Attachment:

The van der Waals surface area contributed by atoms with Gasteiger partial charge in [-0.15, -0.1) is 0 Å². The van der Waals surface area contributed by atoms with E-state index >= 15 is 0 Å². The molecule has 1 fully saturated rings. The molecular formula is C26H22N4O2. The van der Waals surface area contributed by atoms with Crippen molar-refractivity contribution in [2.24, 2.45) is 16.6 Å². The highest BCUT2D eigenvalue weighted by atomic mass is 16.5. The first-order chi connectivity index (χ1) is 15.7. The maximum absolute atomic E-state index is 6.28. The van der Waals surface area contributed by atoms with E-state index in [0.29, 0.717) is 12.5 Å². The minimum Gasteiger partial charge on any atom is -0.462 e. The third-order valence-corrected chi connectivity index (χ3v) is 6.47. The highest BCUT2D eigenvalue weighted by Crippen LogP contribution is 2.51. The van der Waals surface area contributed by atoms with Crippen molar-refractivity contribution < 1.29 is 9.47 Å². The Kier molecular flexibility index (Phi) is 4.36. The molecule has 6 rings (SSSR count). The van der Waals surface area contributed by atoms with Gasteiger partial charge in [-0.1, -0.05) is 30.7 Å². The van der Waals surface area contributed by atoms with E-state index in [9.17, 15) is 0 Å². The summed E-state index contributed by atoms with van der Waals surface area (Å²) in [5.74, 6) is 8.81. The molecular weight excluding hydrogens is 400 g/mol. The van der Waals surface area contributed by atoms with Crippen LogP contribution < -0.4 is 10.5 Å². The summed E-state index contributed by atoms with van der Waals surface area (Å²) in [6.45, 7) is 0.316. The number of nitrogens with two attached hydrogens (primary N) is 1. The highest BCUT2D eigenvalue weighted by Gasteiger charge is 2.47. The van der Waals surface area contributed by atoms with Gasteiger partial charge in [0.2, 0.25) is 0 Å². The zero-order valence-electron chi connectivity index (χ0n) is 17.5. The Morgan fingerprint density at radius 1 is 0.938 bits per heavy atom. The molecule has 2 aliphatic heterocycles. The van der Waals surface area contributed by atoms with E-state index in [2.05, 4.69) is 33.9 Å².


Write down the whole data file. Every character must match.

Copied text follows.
The van der Waals surface area contributed by atoms with Gasteiger partial charge in [-0.15, -0.1) is 0 Å². The van der Waals surface area contributed by atoms with E-state index >= 15 is 0 Å². The molecule has 1 fully saturated rings. The molecular formula is C26H22N4O2. The van der Waals surface area contributed by atoms with Crippen molar-refractivity contribution in [2.24, 2.45) is 16.6 Å². The highest BCUT2D eigenvalue weighted by atomic mass is 16.5. The first-order chi connectivity index (χ1) is 15.7. The maximum absolute atomic E-state index is 6.28. The van der Waals surface area contributed by atoms with E-state index in [0.29, 0.717) is 12.5 Å². The minimum Gasteiger partial charge on any atom is -0.462 e. The third-order valence-corrected chi connectivity index (χ3v) is 6.47. The highest BCUT2D eigenvalue weighted by Crippen LogP contribution is 2.51. The van der Waals surface area contributed by atoms with Crippen molar-refractivity contribution < 1.29 is 9.47 Å². The Kier molecular flexibility index (Phi) is 4.36. The molecule has 6 rings (SSSR count). The van der Waals surface area contributed by atoms with Gasteiger partial charge in [-0.1, -0.05) is 30.7 Å². The van der Waals surface area contributed by atoms with E-state index in [9.17, 15) is 0 Å². The summed E-state index contributed by atoms with van der Waals surface area (Å²) in [5.74, 6) is 8.81. The molecular weight excluding hydrogens is 400 g/mol. The van der Waals surface area contributed by atoms with Crippen LogP contribution < -0.4 is 10.5 Å². The summed E-state index contributed by atoms with van der Waals surface area (Å²) in [6.45, 7) is 0.316. The number of nitrogens with two attached hydrogens (primary N) is 1. The highest BCUT2D eigenvalue weighted by Gasteiger charge is 2.47. The van der Waals surface area contributed by atoms with Gasteiger partial charge in [0.2, 0.25) is 0 Å². The zero-order valence-electron chi connectivity index (χ0n) is 17.5. The Morgan fingerprint density at radius 1 is 0.938 bits per heavy atom. The molecule has 2 aliphatic heterocycles. The van der Waals surface area contributed by atoms with E-state index in [2.05, 4.69) is 33.9 Å².